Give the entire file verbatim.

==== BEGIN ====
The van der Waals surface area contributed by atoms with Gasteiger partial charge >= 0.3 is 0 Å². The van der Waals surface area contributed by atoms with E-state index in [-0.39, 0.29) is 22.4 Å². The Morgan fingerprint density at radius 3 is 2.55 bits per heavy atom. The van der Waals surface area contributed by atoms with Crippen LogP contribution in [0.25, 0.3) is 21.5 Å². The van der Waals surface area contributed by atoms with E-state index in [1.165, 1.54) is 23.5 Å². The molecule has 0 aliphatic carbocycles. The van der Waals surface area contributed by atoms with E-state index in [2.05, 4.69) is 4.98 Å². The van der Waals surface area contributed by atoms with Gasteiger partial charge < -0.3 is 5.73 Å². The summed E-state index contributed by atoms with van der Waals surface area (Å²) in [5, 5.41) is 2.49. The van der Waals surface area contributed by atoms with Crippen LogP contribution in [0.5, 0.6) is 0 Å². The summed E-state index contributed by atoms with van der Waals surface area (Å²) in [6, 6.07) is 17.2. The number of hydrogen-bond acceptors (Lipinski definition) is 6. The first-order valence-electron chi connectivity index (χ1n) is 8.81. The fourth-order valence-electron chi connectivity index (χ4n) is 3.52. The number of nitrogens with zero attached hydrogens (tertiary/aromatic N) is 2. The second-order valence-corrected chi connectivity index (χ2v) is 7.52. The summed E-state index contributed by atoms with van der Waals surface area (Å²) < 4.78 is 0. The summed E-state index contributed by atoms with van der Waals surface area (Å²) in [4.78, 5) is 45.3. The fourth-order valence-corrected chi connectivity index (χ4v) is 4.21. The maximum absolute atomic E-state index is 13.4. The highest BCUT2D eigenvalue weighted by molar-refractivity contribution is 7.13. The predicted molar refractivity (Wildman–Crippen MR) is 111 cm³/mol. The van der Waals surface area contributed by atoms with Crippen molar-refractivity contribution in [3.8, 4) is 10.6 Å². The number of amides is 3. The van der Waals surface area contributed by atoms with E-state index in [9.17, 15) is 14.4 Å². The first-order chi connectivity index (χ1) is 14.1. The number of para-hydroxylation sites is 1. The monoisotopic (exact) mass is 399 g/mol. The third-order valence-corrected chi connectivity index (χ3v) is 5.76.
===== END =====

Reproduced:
The van der Waals surface area contributed by atoms with Gasteiger partial charge >= 0.3 is 0 Å². The van der Waals surface area contributed by atoms with E-state index in [-0.39, 0.29) is 22.4 Å². The Morgan fingerprint density at radius 3 is 2.55 bits per heavy atom. The van der Waals surface area contributed by atoms with Crippen LogP contribution in [0.25, 0.3) is 21.5 Å². The van der Waals surface area contributed by atoms with E-state index in [1.165, 1.54) is 23.5 Å². The molecule has 0 aliphatic carbocycles. The van der Waals surface area contributed by atoms with E-state index in [2.05, 4.69) is 4.98 Å². The van der Waals surface area contributed by atoms with Gasteiger partial charge < -0.3 is 5.73 Å². The summed E-state index contributed by atoms with van der Waals surface area (Å²) in [5, 5.41) is 2.49. The van der Waals surface area contributed by atoms with Crippen LogP contribution in [0.5, 0.6) is 0 Å². The summed E-state index contributed by atoms with van der Waals surface area (Å²) in [6, 6.07) is 17.2. The number of hydrogen-bond acceptors (Lipinski definition) is 6. The first-order valence-electron chi connectivity index (χ1n) is 8.81. The fourth-order valence-electron chi connectivity index (χ4n) is 3.52. The number of nitrogens with zero attached hydrogens (tertiary/aromatic N) is 2. The second-order valence-corrected chi connectivity index (χ2v) is 7.52. The summed E-state index contributed by atoms with van der Waals surface area (Å²) < 4.78 is 0. The summed E-state index contributed by atoms with van der Waals surface area (Å²) in [4.78, 5) is 45.3. The fourth-order valence-corrected chi connectivity index (χ4v) is 4.21. The maximum absolute atomic E-state index is 13.4. The highest BCUT2D eigenvalue weighted by molar-refractivity contribution is 7.13. The predicted molar refractivity (Wildman–Crippen MR) is 111 cm³/mol. The van der Waals surface area contributed by atoms with Crippen molar-refractivity contribution in [3.8, 4) is 10.6 Å². The number of amides is 3. The van der Waals surface area contributed by atoms with E-state index in [9.17, 15) is 14.4 Å². The first-order chi connectivity index (χ1) is 14.1. The number of para-hydroxylation sites is 1. The monoisotopic (exact) mass is 399 g/mol. The third-order valence-corrected chi connectivity index (χ3v) is 5.76.